Finance Q&A with Derek Mackay
Derek Mackay, Cabinet Secretary for Finance and the Constitution, on Scotland's financial situation
Derek Mackay: Picture credit - David Anderson
You have said that Scotland’s economy is suffering from the reality of the Brexit vote. What are you doing to mitigate that?
The fundamentals of Scotland’s economy remain strong and, although we still face a number of challenges – not least the threat of a ‘hard Brexit’ – it’s encouraging to see that Scotland’s unemployment rate is at a record low, the productivity gap with the UK is closing, and we achieved a record-breaking year for Foreign Direct Investment projects in Scotland in 2016.
We are going to continue to use all of the powers at our disposal to grow the economy, including our multi billion-pound infrastructure plan – transforming business and skills support – and our £500 million Scottish Growth Scheme. That’s on top of the £100 million we announced last year as part of the Capital Acceleration Programme – intended to further stimulate the economy.
And we’ve also introduced our Small Business Bonus Scheme – saving tens of thousands of businesses an estimated £1.3 billion. In spite of this, the threat of Brexit – which Scotland voted overwhelmingly against – is the most significant threat to Scottish jobs, investment and living standards. A hard Brexit, as advocated by the UK Government, which takes us outside of the world’s biggest single market, would clearly be enormously damaging to businesses. Along with my fellow ministers, we are doing everything we can to mitigate against these impacts, and to ensure that Scotland still has a choice in its future at the end of the Brexit process, once the terms of the deal are known.
Can you see any opportunities for Scotland from Brexit?
Brexit presents a number of significant challenges, and very few opportunities. Despite this, we are doing what we can to protect Scotland’s interests at home and in Europe.
Clearly the slump in North Sea oil and gas has badly affected Scotland, can you see any glimmers of hope for that industry and what can be done to help?
Although there are undoubtedly big challenges for that sector, there are strong grounds for optimism as well. In the last few months, we’ve seen a number of significant oil fields start production, which has coincided with a pick-up in corporate activity, amidst evidence from business surveys of increasing confidence in the sector. That’s been reflected in the recent 0.8 per cent growth in the Scottish economy in the first quarter of 2017 – which is four times that of the UK rate. We’ve also seen a rise in output industries linked to the North Sea for the first time since 2014, and a recent surge in recruitment announcements by the industry. With up to 20 billion barrels of oil and gas remaining, it’s clear that the North Sea has a bright future.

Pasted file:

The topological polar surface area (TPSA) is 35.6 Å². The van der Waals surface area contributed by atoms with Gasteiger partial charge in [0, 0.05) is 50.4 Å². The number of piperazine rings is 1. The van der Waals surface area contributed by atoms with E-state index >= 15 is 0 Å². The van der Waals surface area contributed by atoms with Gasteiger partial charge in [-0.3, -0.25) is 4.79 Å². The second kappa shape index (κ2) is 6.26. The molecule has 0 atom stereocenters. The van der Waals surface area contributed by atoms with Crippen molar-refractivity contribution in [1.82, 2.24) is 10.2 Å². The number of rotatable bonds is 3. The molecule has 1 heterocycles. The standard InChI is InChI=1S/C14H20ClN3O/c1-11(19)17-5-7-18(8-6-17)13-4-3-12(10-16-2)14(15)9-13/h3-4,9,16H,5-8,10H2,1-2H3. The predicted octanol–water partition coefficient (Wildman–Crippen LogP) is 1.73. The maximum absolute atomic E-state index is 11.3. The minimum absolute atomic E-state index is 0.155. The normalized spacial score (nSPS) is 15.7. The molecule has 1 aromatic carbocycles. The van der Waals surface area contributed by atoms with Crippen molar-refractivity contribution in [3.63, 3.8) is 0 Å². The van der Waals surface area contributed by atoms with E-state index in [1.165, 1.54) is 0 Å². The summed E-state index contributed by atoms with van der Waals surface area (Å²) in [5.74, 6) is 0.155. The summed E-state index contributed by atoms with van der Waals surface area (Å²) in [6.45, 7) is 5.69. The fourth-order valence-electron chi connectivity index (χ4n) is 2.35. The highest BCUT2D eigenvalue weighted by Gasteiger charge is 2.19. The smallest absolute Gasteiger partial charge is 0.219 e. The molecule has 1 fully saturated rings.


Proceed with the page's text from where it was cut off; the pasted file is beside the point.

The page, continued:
The SNP has come in for criticism for not using the new powers over taxation to introduce the 50p tax rate. How can you justify this when it is something you previously campaigned for?
The Scottish Government is committed to ensuring Scotland is a country that businesses and people want to locate, live, and work in, both through preserving a competitive, progressive tax environment but also providing good quality public services. Where we have the powers to do so, we are making taxation fairer and more proportionate to the ability to pay, while also raising additional revenue. Our income tax proposals for 2017/18 and beyond will protect lower income taxpayers – but also generate extra revenue of £107 million this year to invest in public services. Our Council of Economic Advisers are also reviewing whether a 50p tax rate could be introduced in 2018/19, but before any such measure could be introduced, we would have to be sufficiently assured that raising the additional rate from 45p to 50p would not be a risk to Scottish tax revenues.
Scotland needs to increase its tax base to raise additional money. What’s the plan for attracting higher paid jobs?
We have strong foundations to build upon: Scotland has a wealthy and productive economy with strong economic foundations. We have substantial natural resources, a longstanding reputation for innovation, and internationally recognised brands and companies competing successfully in global markets. We also have a strong track record of attracting the companies that will create top jobs and, in each of the past five years, we have attracted more Foreign Direct Investment (FDI) projects than anywhere in the UK outside of London. And last year we attracted more research and development FDI projects than anywhere else in the UK.